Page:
Some SQLite 3.7 Benchmarks
The specific versions compared here are 188.8.131.52 and 3.7.3. I ran the prepared statements benchmark as is without changing any source code. Both are using a rollback journal in this case.
As you can see, the new version of SQLite definitely provides better performance. There is a speedup of about 3 seconds.
Journal Mode Comparison
One of the main features SQLite 3.7 added was Write Ahead Logging (WAL). The main advantage of write-ahead logging is it allows more concurrent access to the database than a rollback journal. These benchmarks don’t show the true potential of write-ahead logging. The benchmarks are single threaded, and they insert a large amount of data in one transaction. It’s listed as a disadvantage that large transactions can be slow with write-ahead logging, even having the potential to return an error. I wanted to evaluate write-ahead logging as a drop in replacement.
I ran the prepared statements benchmark with the default, memory, and wal settings. I also ran each setting with and without synchronous on. The synchronous setting controls how often sqlite waits for data to be physically written to the hard disk. The default setting is full, which is the safest because it waits for data to be written to the hard disk most frequently. This is compared to synchronous being off, which lets the operating system decide when information should be written to the hard disk. In this case if there is a software crash, it’s more likely the database could become corrupt.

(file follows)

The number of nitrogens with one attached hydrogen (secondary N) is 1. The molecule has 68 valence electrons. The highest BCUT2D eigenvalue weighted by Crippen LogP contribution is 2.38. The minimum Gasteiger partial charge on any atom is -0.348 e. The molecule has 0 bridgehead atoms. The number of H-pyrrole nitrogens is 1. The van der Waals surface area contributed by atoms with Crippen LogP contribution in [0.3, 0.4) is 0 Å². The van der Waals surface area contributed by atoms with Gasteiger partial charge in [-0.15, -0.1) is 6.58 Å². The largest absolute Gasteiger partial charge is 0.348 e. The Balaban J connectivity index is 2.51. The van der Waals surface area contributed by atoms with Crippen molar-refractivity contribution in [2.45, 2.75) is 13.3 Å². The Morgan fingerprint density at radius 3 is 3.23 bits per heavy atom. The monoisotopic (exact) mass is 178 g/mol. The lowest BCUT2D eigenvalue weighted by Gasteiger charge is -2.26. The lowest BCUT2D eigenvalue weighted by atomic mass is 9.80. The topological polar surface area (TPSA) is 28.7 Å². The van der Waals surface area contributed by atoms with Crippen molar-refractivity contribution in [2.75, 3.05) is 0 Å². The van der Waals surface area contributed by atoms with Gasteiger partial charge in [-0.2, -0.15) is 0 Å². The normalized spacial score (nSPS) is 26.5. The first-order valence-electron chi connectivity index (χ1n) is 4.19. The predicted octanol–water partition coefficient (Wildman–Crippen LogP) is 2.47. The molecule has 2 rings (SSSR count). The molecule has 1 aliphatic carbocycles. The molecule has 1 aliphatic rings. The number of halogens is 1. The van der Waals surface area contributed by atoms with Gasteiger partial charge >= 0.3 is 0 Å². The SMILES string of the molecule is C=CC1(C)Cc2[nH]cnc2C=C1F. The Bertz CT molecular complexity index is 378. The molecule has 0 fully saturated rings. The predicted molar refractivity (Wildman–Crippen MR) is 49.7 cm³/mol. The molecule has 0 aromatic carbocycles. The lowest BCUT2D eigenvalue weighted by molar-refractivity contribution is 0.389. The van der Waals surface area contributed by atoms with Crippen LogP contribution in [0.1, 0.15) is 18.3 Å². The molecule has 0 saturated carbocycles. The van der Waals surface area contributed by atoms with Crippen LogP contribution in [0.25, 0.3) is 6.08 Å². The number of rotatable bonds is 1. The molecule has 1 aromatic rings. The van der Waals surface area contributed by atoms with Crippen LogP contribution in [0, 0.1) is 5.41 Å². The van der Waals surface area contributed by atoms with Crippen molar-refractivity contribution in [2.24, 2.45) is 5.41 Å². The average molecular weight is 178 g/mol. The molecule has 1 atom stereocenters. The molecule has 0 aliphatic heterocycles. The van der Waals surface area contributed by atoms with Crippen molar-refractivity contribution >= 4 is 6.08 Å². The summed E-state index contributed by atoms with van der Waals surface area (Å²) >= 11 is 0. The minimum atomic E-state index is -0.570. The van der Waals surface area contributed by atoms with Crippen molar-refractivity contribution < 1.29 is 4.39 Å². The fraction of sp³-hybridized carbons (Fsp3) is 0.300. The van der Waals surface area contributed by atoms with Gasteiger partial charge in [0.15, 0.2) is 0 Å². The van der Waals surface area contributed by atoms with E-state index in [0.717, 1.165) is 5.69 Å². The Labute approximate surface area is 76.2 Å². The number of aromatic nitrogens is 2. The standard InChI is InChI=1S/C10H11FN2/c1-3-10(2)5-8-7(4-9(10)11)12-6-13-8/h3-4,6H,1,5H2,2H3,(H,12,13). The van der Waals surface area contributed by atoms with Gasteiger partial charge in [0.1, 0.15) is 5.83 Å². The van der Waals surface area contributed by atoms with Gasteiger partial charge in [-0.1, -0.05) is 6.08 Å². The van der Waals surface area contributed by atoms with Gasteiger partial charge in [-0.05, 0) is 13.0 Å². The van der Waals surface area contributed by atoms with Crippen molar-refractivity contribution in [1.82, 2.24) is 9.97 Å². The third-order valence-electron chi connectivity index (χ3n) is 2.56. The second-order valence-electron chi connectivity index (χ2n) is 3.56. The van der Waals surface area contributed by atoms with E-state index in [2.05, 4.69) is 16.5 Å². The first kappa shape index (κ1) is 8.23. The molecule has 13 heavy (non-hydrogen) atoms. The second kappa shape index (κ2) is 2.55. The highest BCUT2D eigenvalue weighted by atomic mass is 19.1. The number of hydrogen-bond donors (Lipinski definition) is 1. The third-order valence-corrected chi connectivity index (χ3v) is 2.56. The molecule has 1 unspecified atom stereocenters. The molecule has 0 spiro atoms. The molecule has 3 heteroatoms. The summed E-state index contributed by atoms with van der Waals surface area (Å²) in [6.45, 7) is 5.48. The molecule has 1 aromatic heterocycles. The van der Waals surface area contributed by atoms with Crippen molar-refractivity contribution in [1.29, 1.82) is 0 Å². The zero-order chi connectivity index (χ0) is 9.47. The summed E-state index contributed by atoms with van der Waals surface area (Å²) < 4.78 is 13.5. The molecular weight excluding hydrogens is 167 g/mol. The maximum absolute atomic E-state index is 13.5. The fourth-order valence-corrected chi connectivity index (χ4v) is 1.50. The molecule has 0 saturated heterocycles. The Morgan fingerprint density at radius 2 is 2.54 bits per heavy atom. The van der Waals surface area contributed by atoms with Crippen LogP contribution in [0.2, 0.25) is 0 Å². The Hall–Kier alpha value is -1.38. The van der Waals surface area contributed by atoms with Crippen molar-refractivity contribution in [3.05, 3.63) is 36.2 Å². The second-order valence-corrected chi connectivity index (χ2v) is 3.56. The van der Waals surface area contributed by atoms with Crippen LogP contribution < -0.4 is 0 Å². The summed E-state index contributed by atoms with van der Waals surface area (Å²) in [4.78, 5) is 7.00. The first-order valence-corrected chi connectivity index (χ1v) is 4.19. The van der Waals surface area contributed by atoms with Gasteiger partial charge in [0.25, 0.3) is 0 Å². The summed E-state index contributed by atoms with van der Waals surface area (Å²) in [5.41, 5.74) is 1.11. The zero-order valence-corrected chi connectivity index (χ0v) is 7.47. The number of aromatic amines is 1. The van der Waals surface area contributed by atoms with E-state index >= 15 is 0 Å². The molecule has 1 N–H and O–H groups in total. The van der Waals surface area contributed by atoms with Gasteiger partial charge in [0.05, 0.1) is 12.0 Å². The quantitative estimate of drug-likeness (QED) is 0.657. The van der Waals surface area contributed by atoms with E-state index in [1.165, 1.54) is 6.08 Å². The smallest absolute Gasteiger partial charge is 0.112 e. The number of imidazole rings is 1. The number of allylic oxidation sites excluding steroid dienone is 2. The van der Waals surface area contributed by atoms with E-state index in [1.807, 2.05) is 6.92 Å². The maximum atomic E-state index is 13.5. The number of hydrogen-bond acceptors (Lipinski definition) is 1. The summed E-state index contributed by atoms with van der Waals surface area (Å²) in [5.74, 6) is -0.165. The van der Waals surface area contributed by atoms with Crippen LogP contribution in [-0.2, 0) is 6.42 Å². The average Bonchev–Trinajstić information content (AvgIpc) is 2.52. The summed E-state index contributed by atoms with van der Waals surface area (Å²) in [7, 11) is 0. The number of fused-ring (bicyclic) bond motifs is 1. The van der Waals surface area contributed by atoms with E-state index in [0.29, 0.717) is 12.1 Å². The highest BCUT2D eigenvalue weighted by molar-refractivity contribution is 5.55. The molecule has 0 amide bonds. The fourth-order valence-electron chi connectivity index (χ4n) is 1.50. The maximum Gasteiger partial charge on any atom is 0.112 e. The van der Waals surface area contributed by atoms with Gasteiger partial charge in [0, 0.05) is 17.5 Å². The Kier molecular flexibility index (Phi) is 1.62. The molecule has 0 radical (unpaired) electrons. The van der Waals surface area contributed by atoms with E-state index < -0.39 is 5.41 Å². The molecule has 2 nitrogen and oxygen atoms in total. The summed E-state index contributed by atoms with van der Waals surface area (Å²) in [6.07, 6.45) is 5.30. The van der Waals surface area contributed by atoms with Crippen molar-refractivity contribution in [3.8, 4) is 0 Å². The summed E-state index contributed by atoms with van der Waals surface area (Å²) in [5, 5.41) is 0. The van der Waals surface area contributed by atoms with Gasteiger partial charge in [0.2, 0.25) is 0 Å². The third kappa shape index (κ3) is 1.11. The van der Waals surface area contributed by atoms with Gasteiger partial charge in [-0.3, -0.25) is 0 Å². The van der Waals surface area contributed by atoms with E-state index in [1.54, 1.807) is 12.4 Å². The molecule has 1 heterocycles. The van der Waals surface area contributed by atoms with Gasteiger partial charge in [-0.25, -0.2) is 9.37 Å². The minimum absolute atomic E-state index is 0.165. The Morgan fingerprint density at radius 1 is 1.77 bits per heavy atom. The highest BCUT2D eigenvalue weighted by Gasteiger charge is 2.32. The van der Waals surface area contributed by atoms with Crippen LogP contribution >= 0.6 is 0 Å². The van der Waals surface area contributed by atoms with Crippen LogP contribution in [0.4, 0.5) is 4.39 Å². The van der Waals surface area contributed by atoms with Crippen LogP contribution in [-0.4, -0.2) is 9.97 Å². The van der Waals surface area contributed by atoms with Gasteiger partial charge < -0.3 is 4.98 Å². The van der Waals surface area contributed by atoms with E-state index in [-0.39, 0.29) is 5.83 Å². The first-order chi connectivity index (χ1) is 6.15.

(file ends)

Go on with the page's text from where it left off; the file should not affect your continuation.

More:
Up until about 100,000 insertions all the journal modes and synchronous settings are about even. After 100,000, the insertion benchmarks with synchronous off are faster than their default synchronous counterparts. Journal mode set to memory and synchronous off offered the best performance for this benchmark.